Joseph was a scion of the imperial house of Bulgaria and a Slavonic-speaker. His background led him to appreciate the importance of the Slav countries to the Orthodox cause. He saw a union council as a stage on which to demonstrate the ecumenical authority of a Byzantine patriarch.53
Once the emperor and patriarch arrived at Ferrara in 1438 their hopes of free and open discussion were not disappointed. The Latins invariably accepted their demands about the organisation of debates. Their forbearance offered the possibility of achieving a union of churches which respected Orthodox doctrine; so the Latins conceded that a number of differences, such as over Purgatory, were of secondary importance, and absolute agreement was unnecessary. But on the central issues of the addition of the filioque and the procession of the Holy Spirit there had to be agreement. The Byzantine spokesmen were able to hold their own intellectually. In any case, the debates in the end turned on a historical and even codicological analysis.54 Mark Eugenikos argued the traditional Byzantine line that the unilateral addition of the filioque to the creed violated the injunction that there should be no such additions. But he was increasingly isolated as another Byzantine spokesman, Bessarion, argued for a return to the pre-existing harmony between the churches, or 'Concord of the Saints', as it was called.
On arrival in the west Mark Eugenikos was not obviously either more pro-or more anti-Latin than Bessarion.55 It was the experience of the council that convinced Eugenikos that Latin theology and Orthodox piety were incompatible. He was famed for his mastery of scholastic methodology, but when urged to deploy his expertise he insisted that he preferred to speak as a simple monk. As the debates continued, he came to see the addition of the filioque as being opposed to the central dogma of Christianity. He was possibly in competition with Bessarion, but this was less important than the latter's willingness to revive arguments deployed by John Bekkos: to the effect that the patristic view of the Holy Spirit proceeding from the Father through the Son was the same as the Latin position represented by the filioque. It was on this basis that a compromise was reached with the Latins, who clarified their position by emphasising that behind the procession of the Holy Spirit was a single, not a double, principle. At the end of the debates the Byzantine emperor could be satisfied that he had gained as much as he could have expected. The patriarch had died on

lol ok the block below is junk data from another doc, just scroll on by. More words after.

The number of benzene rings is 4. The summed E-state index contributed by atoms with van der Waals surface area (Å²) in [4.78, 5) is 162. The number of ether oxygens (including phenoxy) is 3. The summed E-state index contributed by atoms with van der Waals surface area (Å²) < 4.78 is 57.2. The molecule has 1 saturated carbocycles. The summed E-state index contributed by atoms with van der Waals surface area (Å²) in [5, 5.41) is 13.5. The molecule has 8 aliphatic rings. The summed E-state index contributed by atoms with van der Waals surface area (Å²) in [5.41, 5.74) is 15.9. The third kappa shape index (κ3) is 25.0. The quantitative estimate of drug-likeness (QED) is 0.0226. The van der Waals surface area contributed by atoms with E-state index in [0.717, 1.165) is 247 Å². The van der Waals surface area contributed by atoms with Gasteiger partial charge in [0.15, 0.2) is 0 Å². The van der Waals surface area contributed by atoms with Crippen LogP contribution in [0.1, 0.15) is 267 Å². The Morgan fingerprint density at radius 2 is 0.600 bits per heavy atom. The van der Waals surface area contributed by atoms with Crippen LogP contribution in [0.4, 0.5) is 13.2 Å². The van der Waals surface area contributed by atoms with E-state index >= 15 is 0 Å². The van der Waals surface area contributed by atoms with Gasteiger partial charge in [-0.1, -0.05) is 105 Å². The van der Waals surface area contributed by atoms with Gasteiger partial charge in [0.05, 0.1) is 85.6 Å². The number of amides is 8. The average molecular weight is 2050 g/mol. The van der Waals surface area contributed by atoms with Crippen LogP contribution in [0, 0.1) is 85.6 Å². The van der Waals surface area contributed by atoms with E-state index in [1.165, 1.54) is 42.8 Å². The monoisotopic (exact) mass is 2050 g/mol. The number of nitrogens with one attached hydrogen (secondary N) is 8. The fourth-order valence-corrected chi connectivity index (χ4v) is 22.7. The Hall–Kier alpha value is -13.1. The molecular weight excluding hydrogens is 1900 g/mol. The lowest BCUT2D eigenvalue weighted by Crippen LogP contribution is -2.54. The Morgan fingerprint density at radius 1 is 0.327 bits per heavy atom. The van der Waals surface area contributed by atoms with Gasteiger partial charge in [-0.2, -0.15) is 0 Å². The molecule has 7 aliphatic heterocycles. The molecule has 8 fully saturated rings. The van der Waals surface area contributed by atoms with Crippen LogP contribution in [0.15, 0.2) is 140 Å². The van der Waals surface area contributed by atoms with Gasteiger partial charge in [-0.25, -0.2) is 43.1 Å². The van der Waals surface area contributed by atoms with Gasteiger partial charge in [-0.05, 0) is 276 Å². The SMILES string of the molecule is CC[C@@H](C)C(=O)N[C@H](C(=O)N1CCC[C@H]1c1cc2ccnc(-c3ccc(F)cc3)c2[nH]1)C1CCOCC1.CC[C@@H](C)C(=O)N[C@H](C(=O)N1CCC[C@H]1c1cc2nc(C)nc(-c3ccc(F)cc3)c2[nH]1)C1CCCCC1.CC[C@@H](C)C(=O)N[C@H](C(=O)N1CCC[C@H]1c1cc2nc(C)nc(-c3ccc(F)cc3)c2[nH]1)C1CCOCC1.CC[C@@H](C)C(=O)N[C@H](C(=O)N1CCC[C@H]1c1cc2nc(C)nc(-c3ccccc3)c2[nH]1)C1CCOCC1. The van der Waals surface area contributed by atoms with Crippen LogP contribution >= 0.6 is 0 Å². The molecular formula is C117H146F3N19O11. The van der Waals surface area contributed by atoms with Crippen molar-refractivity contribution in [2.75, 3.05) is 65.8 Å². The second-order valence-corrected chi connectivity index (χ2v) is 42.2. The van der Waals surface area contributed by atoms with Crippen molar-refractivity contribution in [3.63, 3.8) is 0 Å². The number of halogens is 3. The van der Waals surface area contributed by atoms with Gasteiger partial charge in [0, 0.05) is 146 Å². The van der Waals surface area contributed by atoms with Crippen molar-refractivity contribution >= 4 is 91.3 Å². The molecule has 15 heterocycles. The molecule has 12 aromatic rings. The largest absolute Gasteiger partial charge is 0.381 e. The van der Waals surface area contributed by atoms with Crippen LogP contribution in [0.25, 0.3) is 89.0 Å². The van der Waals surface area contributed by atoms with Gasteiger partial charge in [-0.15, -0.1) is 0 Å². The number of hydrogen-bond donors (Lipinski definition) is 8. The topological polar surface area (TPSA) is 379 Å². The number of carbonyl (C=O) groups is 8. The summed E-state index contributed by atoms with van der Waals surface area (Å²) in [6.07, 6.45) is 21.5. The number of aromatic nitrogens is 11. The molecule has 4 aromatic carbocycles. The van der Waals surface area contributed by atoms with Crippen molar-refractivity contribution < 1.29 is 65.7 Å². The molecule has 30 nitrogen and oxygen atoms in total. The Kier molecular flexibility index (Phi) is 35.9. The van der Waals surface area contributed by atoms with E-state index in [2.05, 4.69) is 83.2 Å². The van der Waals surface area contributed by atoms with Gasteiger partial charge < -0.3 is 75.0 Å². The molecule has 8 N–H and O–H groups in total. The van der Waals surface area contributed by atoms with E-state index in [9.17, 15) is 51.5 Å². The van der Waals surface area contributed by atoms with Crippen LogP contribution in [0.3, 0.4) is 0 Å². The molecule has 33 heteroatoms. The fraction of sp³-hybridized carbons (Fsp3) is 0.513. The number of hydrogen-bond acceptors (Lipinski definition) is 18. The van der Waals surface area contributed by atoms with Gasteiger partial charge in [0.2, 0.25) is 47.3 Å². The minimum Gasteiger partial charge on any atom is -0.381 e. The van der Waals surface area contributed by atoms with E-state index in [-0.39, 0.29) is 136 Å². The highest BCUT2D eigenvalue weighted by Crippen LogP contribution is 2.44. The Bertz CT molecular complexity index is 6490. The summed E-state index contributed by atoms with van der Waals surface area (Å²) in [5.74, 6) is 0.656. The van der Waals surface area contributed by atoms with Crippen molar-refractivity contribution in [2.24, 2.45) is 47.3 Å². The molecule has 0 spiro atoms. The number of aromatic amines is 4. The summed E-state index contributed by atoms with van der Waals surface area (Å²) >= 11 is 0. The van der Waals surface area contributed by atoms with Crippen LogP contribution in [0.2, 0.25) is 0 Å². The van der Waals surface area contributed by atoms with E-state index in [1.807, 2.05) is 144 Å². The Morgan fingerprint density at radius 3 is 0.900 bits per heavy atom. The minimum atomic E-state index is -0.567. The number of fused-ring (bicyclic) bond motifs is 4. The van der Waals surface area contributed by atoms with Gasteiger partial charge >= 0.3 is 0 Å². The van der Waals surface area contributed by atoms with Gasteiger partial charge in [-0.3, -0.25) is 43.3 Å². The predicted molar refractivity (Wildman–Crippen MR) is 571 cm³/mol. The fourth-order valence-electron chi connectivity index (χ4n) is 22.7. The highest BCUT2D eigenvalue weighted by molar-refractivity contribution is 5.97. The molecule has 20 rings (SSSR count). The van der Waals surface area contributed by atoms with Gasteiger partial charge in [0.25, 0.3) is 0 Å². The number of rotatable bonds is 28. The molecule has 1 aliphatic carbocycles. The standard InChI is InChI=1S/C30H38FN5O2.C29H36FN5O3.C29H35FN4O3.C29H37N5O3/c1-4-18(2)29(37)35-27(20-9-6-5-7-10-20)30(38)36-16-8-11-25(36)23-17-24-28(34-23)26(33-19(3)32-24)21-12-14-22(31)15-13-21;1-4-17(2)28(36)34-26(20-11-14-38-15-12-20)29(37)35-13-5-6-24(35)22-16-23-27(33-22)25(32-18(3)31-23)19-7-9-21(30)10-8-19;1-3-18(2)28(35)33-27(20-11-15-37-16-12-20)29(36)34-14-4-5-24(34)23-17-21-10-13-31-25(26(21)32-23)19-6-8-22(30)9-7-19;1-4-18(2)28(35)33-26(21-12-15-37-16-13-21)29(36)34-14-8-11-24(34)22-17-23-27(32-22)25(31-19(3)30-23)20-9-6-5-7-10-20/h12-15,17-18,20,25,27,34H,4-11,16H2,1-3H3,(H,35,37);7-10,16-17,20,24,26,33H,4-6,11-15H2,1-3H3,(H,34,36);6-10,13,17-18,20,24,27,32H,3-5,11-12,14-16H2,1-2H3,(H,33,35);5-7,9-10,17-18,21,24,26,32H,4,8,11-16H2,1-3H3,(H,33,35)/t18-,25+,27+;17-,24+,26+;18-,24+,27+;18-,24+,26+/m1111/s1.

53 Gill, Personalities, 15-34.
54 A. Alexakis, 'The Greek patristic testimonia presented at the council of Florence (1439) in support of the Filioque reconsidered', REB 58 (2000), 149-65.
55 C. Tsirpanlis, Mark Eugenicus and the Council of Florence: a historical reevaluation of his personality (Thessalonike: Patriarchal Institute, 1974).
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